In most cases, the civilian workplace is completely different than the military in every way, even within veteran‐owned businesses. Aside from the trite “thank you for your service” that you’re probably tired of hearing by now, no one, especially employers, really cares about your awards, sacrifice, disabilities, or personal problems.
It may sound shitty, but it’s reality.
Employers care about your ability to add value to their organization and you need to be able to convey your ability to do that in terms they understand. Nick Palmisciano, Ranger, speaker, columnist, and CEO of RangerUp, breaks it all down for us in the Raider Project 2016 Transition Seminar, where he was a keynote speaker.
How to get a job
Every employer’s goal is to run a successful and profitable business, and your personal circumstances, challenges, and military awards are irrelevant to that. Start with that in mind and you’ll have a significant advantage over other job seekers. Approach employers from the perspective of how you can solve their problems.
Knowing how to conduct a patrol, call air support, or execute fire and movement are all critical skills in a military environment, but utterly irrelevant in the civilian world. The personality traits required to build and implement those skills, however, such as leadership, attention to detail, and composure, are incredibly valuable in the civilian world. The key is to convey what you’ve learned in a way that shows potential employers how your unique experience enables you to solve their problems.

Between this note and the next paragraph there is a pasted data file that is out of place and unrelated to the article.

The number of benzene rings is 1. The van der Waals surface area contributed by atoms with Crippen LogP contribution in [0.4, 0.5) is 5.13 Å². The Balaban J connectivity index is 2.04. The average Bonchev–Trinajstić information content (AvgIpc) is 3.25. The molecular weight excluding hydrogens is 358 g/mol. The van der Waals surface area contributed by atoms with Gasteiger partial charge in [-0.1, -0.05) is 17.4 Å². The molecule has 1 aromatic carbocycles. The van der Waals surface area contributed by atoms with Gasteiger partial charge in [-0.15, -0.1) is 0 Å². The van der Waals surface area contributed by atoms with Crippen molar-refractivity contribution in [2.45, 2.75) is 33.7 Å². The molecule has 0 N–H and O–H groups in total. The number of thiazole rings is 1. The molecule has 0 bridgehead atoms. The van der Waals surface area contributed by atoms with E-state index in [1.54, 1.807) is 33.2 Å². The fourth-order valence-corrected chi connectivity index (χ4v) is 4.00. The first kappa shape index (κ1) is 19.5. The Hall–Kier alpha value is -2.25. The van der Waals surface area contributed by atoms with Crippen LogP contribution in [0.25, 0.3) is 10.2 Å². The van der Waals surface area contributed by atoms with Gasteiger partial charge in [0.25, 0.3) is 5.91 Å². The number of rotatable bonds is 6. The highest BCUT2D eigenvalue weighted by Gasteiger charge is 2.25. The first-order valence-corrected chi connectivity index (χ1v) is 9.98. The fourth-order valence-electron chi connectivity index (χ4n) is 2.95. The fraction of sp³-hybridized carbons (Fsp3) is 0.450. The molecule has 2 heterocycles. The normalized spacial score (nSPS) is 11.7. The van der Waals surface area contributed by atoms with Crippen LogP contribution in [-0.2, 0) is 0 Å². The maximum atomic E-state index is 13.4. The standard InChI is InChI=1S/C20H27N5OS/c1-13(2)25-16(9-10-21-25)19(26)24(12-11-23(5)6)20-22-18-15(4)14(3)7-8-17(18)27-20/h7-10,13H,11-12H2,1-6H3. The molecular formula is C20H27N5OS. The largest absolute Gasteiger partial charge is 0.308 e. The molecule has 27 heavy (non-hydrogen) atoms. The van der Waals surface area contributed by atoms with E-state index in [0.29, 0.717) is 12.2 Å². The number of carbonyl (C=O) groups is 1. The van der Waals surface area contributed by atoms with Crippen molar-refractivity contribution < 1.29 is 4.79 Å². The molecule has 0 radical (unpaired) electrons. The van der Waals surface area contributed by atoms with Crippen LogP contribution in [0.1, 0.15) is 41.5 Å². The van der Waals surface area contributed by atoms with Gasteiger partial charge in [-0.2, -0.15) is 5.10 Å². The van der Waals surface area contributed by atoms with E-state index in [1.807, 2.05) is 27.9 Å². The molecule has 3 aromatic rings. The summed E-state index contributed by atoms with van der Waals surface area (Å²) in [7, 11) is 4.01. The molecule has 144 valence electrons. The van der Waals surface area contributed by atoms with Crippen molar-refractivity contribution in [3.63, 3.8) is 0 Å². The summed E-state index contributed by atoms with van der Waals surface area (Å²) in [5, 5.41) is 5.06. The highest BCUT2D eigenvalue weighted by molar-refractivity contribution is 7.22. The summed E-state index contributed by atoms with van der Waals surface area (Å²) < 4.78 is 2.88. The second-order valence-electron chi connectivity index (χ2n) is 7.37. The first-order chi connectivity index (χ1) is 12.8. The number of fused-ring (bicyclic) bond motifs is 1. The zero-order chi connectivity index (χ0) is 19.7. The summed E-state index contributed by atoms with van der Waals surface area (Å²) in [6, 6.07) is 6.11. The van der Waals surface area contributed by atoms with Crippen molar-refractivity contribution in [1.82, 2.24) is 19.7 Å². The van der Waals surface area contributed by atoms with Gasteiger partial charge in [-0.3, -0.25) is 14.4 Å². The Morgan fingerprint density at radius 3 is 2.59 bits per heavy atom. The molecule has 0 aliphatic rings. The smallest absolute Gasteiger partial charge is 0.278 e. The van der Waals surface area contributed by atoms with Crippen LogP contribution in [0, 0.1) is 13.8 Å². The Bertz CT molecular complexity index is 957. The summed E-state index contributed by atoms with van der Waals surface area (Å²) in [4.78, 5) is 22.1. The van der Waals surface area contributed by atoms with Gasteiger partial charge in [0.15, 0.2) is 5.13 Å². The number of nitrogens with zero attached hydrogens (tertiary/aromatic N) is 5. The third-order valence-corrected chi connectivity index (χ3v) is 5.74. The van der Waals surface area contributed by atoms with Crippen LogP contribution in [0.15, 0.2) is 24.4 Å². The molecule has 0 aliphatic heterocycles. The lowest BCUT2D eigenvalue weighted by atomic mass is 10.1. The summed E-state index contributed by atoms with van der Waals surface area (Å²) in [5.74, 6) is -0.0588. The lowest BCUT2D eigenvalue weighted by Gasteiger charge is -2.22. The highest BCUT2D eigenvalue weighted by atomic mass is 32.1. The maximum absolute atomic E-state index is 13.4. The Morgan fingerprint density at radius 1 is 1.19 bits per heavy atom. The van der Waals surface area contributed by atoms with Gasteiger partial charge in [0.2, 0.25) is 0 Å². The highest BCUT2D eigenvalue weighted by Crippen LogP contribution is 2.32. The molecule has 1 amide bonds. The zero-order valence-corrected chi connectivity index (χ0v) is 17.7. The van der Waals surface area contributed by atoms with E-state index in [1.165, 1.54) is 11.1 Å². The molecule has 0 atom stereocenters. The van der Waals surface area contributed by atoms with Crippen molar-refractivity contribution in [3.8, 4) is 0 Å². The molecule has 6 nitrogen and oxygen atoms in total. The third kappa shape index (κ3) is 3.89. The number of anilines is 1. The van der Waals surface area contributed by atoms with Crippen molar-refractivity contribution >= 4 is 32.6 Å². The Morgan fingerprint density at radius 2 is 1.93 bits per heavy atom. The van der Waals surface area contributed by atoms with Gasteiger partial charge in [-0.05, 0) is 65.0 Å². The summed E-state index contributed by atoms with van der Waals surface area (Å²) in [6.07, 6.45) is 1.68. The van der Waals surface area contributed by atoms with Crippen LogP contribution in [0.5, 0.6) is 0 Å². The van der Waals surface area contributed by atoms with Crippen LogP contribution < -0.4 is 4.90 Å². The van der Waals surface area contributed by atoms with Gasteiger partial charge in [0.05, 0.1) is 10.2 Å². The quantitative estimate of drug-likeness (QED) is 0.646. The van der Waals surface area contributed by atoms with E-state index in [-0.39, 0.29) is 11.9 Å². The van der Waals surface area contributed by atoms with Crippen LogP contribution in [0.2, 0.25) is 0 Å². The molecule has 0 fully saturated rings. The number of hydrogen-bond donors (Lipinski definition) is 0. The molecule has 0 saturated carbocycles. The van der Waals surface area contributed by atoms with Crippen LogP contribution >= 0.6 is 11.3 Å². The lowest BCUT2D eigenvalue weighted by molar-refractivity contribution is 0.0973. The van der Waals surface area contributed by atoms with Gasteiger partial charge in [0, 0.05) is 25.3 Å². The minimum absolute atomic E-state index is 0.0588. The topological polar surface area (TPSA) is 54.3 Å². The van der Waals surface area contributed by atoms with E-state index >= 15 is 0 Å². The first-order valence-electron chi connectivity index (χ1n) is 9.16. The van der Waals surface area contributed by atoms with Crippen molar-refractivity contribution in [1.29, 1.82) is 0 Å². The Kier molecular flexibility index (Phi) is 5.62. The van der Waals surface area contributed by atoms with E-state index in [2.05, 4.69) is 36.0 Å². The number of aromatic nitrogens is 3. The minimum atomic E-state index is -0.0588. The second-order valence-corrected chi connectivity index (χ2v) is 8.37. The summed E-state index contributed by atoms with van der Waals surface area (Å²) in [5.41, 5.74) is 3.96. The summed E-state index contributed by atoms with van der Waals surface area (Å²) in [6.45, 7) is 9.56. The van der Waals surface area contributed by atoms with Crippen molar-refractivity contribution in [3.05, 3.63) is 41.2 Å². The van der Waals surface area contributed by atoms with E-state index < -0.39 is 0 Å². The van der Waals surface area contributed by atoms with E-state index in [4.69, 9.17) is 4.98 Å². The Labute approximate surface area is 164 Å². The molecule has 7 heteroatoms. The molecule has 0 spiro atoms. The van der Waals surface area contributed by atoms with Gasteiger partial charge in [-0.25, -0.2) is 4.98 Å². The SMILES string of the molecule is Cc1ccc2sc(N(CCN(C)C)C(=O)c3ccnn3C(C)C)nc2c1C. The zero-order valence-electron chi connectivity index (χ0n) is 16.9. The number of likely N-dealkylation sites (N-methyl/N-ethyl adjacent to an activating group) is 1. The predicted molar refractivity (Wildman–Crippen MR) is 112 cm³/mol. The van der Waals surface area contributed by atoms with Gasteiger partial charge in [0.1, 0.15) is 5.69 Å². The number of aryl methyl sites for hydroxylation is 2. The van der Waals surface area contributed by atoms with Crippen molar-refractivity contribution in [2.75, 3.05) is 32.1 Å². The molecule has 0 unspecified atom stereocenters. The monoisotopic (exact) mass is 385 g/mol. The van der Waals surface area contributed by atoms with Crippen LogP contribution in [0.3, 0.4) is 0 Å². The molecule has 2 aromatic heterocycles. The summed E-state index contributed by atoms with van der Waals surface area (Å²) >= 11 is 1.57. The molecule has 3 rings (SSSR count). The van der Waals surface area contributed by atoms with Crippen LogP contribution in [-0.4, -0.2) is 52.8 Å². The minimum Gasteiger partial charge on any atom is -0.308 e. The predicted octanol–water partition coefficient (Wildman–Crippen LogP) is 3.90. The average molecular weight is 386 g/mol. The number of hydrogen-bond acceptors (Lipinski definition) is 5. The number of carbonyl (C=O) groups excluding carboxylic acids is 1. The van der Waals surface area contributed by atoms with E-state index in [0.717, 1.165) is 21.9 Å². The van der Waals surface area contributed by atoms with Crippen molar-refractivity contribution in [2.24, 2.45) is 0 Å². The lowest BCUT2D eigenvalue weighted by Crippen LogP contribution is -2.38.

Networking is a lot like a recon patrol in that it helps you to gather intelligence that will help accomplish your mission. In this case, finding a job. Don’t look at it from a purely transactional perspective though—that’s a mistake that most people make that creates shallow connections. If you want results, you need to build real relationships based on mutually adding value in both directions.
The interview isn’t just about evaluating your job skills, it’s also about evaluating how you respond under pressure, how well you fit into their company culture, and how thoroughly you are willing to prepare for important events. It’s also important to point out that the interview doesn’t start when you sit down with the interviewer—it starts the second you arrive.
Launch a website
- Domains: Go Daddy (Veteran‐owned)
- Hosting: CenTex Hosting (Veteran‐owned)
- Web design: Spartan Media (Veteran‐owned)
Veteran business directories
- VeteransList.us (Veteran‐owned)
- The Veterans Directory (Veteran‐owned)
- Service Diabled Veterans Directory (Veteran‐owned)
- Veteran Owned Business (Veteran‐owned)
- Art of Charm
- Cigars and Sea Stories (Veteran‐owned)
- Change Your POV (Veteran‐owned)
- Command Your Business (Veteran‐owned)
- Military Entreprenuer (Veteran‐owned)
- Change Your POV (Veteran‐owned)